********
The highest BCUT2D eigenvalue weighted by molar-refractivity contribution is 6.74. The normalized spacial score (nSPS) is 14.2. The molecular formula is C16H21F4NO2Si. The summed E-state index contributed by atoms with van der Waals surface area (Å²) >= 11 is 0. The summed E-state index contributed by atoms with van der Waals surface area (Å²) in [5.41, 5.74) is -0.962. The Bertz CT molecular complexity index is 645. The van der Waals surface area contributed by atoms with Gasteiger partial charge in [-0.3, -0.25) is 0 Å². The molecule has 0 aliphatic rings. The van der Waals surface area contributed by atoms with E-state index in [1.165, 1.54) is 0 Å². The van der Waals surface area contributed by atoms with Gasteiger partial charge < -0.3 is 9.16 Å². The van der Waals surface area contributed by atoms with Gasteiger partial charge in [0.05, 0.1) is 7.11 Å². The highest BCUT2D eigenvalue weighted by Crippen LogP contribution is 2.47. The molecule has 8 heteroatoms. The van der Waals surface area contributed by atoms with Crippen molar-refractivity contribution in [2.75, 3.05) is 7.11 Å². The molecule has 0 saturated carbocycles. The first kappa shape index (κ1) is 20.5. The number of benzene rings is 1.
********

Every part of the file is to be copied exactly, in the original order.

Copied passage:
The highest BCUT2D eigenvalue weighted by molar-refractivity contribution is 6.74. The normalized spacial score (nSPS) is 14.2. The molecular formula is C16H21F4NO2Si. The summed E-state index contributed by atoms with van der Waals surface area (Å²) >= 11 is 0. The summed E-state index contributed by atoms with van der Waals surface area (Å²) in [5.41, 5.74) is -0.962. The Bertz CT molecular complexity index is 645. The van der Waals surface area contributed by atoms with Gasteiger partial charge in [-0.3, -0.25) is 0 Å². The molecule has 0 aliphatic rings. The van der Waals surface area contributed by atoms with E-state index in [1.165, 1.54) is 0 Å². The van der Waals surface area contributed by atoms with Gasteiger partial charge < -0.3 is 9.16 Å². The van der Waals surface area contributed by atoms with Gasteiger partial charge in [0.05, 0.1) is 7.11 Å². The highest BCUT2D eigenvalue weighted by Crippen LogP contribution is 2.47. The molecule has 8 heteroatoms. The van der Waals surface area contributed by atoms with Crippen molar-refractivity contribution in [2.75, 3.05) is 7.11 Å². The molecule has 0 saturated carbocycles. The first kappa shape index (κ1) is 20.5. The number of benzene rings is 1.